• UTI: frequency & dysuria
  • Bacteraemia: fever, rigors & myalgia
  • Prostatitis: perineal/penile/rectal/low back pain, retention or obstructive urinary symptoms and tender, warm & swollen prostate
Chronic prostatitis

Chronic prostatitis should be suspected if a patient is experiencing pain and lower urinary tract symptoms (LUTS) for more than 3 months. These patients will not usually be systemically unwell like acute prostatitis patients.Β 

To assess the severity of symptoms, you may want to use a scoring system such as the National Institutes of Health Chronic Prostatitis Symptom Index (NIH-CPSI) or International Prostate Symptom Score (IPSS).1Β However, the management of this condition is more complex and multi-factorial so will not be explored in detail here.Β 


Management

Hospital admission is advisable if there are severe symptoms, signs of sepsis or urinary retention.Β In septic patients,Β the sepsis 6 should be initiated as per guidelines. Patients with urinary retention should be catheterised.Β 

Medical management

Treatment of acute prostatitis involves antibiotics, most commonly a fluoroquinolone (e.g. ciprofloxacin) usually for 14 days.

Antibiotic choice can guided by the results of cultures (once available). As the patient improves IV antibiotics can be stepped down to oral for a total of 2-4 weeks treatment.

Simple analgesia (e.g.) ibuprofen should be provided and paracetamol if the patient is pyrexial. Stronger analgesia may be required, such as opioids, if pain is not controlled.

Sexual health clinic referral for treatment should be arranged if an STI is the suspected cause.3

In chronic prostatitis, an alpha antagonist may also be used, such as tamsulosin, for symptomatic relief.5Β Patients with ongoing symptoms should be referred to urology.Β 

Surgical management

Incision and drainage of pus via transrectal or perineal aspiration may need to be performed if an abscess has developed. This can be done under ultrasound guidance.

If there are signs of un-resolving sepsis, a transurethral resection of the prostate may need to be performed to access and drain the cavity more effectively.6


Complications

If not treated promptly, complications of prostatitis can include:3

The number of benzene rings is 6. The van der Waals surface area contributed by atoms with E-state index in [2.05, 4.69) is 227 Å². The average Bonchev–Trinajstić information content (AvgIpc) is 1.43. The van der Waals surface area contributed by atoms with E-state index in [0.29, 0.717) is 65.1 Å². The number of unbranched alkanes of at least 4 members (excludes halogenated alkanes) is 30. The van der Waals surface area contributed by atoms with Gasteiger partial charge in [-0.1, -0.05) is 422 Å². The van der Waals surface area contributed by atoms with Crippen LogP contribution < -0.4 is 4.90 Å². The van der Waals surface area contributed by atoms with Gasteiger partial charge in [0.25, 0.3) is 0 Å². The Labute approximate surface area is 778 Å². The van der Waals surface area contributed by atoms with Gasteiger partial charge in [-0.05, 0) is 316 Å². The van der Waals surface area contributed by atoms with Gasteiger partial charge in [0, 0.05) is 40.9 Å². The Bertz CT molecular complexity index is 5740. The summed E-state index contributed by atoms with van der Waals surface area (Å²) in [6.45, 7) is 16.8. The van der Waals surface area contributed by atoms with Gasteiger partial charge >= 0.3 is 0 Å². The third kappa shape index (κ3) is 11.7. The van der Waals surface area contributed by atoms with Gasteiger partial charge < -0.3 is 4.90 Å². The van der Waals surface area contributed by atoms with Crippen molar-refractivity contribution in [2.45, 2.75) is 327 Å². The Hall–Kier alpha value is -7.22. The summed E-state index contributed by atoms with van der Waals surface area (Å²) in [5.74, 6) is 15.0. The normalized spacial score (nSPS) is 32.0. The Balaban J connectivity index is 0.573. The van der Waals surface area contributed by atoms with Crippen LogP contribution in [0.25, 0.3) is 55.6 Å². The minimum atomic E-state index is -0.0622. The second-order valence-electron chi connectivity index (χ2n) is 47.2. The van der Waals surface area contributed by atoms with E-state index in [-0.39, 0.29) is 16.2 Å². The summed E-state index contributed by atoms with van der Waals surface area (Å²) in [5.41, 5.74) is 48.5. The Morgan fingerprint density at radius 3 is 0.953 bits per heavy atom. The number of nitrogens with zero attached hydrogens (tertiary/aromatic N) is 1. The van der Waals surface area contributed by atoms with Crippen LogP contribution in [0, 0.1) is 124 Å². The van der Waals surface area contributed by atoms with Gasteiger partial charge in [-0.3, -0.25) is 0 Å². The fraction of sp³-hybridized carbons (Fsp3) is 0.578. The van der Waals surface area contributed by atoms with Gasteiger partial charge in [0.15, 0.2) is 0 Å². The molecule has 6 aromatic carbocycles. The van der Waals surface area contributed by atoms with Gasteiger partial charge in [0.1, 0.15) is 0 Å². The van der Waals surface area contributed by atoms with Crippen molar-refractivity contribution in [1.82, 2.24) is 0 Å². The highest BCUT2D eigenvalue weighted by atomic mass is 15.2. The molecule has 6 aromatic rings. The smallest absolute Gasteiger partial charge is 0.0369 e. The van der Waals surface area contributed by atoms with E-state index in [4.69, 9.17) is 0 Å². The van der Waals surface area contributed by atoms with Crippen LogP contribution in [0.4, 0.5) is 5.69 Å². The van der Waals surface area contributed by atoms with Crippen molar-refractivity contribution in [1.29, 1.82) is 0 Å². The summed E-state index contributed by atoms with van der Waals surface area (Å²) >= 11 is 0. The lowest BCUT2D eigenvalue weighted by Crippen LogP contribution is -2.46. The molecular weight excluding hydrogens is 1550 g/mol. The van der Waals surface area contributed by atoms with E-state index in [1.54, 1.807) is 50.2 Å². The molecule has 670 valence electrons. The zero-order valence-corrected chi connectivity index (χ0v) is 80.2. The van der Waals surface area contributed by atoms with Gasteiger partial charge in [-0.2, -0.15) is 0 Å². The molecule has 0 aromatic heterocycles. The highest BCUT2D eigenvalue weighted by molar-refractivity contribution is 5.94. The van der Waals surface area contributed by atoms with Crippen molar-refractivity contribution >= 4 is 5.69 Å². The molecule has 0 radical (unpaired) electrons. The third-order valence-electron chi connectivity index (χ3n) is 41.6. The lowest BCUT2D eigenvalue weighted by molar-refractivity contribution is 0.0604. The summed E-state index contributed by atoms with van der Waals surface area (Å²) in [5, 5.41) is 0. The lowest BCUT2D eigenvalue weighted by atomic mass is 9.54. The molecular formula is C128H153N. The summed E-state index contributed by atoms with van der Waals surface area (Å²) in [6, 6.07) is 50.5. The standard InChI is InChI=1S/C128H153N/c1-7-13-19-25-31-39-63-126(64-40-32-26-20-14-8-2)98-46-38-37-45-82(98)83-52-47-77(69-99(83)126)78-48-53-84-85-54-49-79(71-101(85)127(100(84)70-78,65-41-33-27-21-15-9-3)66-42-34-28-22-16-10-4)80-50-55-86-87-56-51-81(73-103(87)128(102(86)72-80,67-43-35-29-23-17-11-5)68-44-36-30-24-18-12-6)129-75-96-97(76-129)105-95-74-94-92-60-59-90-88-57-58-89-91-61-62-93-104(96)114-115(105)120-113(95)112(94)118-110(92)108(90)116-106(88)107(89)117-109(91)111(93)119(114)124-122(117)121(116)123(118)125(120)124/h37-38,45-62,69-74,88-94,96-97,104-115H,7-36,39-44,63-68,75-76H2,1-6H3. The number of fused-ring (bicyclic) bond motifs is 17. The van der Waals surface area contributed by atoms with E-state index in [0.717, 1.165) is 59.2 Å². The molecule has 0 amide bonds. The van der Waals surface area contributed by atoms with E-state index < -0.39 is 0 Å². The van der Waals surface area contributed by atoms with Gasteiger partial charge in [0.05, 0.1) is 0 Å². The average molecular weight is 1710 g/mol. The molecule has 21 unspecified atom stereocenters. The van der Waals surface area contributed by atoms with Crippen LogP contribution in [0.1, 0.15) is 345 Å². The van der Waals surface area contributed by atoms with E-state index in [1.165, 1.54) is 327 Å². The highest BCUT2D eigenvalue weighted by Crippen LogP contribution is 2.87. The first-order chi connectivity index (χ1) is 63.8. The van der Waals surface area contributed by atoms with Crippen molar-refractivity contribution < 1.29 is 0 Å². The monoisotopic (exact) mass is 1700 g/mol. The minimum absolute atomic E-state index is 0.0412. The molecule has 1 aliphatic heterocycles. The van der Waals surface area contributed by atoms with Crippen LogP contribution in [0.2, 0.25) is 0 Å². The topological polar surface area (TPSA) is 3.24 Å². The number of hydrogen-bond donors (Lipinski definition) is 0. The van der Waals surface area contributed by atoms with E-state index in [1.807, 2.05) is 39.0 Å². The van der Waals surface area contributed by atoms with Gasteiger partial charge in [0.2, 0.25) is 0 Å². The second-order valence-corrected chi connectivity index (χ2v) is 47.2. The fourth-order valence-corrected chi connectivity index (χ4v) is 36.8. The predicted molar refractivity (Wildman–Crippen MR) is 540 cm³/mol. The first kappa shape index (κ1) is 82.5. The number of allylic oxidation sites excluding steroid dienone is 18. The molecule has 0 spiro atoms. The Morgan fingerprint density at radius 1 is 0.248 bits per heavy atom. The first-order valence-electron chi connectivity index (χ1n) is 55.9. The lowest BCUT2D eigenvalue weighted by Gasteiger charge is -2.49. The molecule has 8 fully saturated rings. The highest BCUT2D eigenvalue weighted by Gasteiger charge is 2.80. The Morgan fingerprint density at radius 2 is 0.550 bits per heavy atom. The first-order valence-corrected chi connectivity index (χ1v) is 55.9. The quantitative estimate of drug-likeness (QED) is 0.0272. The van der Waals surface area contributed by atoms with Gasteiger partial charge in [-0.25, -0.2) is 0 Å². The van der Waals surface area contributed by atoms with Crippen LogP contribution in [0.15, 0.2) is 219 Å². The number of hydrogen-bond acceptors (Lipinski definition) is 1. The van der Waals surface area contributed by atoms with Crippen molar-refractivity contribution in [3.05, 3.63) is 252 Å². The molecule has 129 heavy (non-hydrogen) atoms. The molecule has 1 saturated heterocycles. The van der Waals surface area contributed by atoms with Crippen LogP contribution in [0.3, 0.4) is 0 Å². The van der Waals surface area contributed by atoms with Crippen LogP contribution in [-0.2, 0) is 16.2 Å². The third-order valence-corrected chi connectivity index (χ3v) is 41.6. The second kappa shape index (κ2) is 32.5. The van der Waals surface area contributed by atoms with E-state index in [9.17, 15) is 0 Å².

• Sepsis
  • Urinary retention
  • Prostatic abscess
  • Epididymitis & pyelonephritis if the infection becomes more widespread
  • Chronic prostatitis

Key points

  • Prostatitis is an inflammatory process of the prostate gland normally caused by infection.
  • The most common cause is a UTI
  • Symptoms generally consist of painful/tender prostate/perineum/rectum in combination with general signs of infection and may also include lower urinary tract symptoms (LUTs)
  • Prostatitis is a clinical diagnosis but urine samples and blood results will improve diagnostic certainty
  • The mainstay of treatment is antibiotics and the management of any complications, such as sepsis or urinary retention
  • If not treated, the infection may spread further, cause an abscess that will need to be drained or progress to a chronic process if lasting for more than 3 months

Reviewer

Urology registrar


Editor

Dr Jess Speller


References

  1. NICE Guidelines. Prostatitis – Chronic. Published in 2022. Available from: [LINK]
  2. BMJ Best Practice. Acute Prostatitis. Published in March 2022. Available from: [LINK]
  3. NICE Guidelines. Prostatitis – Acute. Published in 2024. Available from: [LINK]
  4. European Association of Urology. Guidelines on urological infections. 2022.
  5. Barbalias GA, Nikiforidis G, Liatsikos EN. Alpha-blockers for the treatment of chronic prostatitis in combination with antibiotics. J Urol. 1998 Mar;159(3):883-7.
  6. Ackerman AL, Parameshwar PS, Anger JT. Diagnosis and treatment of patients with prostatic abscess in the post-antibiotic era. Int J Urol. 2018 Feb;25(2):103-10.

Image references

  • Figure 1. Created by US government agency National Cancer Institute. License: [Public domain]